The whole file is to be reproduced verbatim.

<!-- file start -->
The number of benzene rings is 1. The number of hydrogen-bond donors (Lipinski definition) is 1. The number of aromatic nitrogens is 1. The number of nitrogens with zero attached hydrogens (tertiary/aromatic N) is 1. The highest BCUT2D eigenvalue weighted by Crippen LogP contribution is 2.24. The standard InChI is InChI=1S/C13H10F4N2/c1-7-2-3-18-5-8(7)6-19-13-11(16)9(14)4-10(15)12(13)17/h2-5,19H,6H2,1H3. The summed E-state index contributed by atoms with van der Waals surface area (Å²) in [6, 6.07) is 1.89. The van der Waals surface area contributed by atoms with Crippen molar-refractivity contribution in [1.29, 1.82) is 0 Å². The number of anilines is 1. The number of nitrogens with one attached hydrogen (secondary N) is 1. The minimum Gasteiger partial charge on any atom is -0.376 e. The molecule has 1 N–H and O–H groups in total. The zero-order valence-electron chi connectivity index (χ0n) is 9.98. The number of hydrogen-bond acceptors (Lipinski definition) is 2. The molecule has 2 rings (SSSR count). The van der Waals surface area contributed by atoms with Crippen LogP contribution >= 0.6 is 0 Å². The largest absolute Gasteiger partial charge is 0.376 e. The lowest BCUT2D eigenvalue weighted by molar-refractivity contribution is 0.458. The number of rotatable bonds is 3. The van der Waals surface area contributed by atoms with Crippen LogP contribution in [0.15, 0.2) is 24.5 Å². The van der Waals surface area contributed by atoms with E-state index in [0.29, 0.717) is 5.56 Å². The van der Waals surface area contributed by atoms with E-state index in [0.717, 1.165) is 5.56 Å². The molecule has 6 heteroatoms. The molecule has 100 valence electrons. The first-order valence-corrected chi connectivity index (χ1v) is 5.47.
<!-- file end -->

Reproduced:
The number of benzene rings is 1. The number of hydrogen-bond donors (Lipinski definition) is 1. The number of aromatic nitrogens is 1. The number of nitrogens with zero attached hydrogens (tertiary/aromatic N) is 1. The highest BCUT2D eigenvalue weighted by Crippen LogP contribution is 2.24. The standard InChI is InChI=1S/C13H10F4N2/c1-7-2-3-18-5-8(7)6-19-13-11(16)9(14)4-10(15)12(13)17/h2-5,19H,6H2,1H3. The summed E-state index contributed by atoms with van der Waals surface area (Å²) in [6, 6.07) is 1.89. The van der Waals surface area contributed by atoms with Crippen molar-refractivity contribution in [1.29, 1.82) is 0 Å². The number of anilines is 1. The number of nitrogens with one attached hydrogen (secondary N) is 1. The minimum Gasteiger partial charge on any atom is -0.376 e. The molecule has 1 N–H and O–H groups in total. The zero-order valence-electron chi connectivity index (χ0n) is 9.98. The number of hydrogen-bond acceptors (Lipinski definition) is 2. The molecule has 2 rings (SSSR count). The van der Waals surface area contributed by atoms with Crippen LogP contribution >= 0.6 is 0 Å². The largest absolute Gasteiger partial charge is 0.376 e. The lowest BCUT2D eigenvalue weighted by molar-refractivity contribution is 0.458. The number of rotatable bonds is 3. The van der Waals surface area contributed by atoms with Crippen LogP contribution in [0.15, 0.2) is 24.5 Å². The van der Waals surface area contributed by atoms with E-state index in [0.29, 0.717) is 5.56 Å². The van der Waals surface area contributed by atoms with E-state index in [0.717, 1.165) is 5.56 Å². The molecule has 6 heteroatoms. The molecule has 100 valence electrons. The first-order valence-corrected chi connectivity index (χ1v) is 5.47.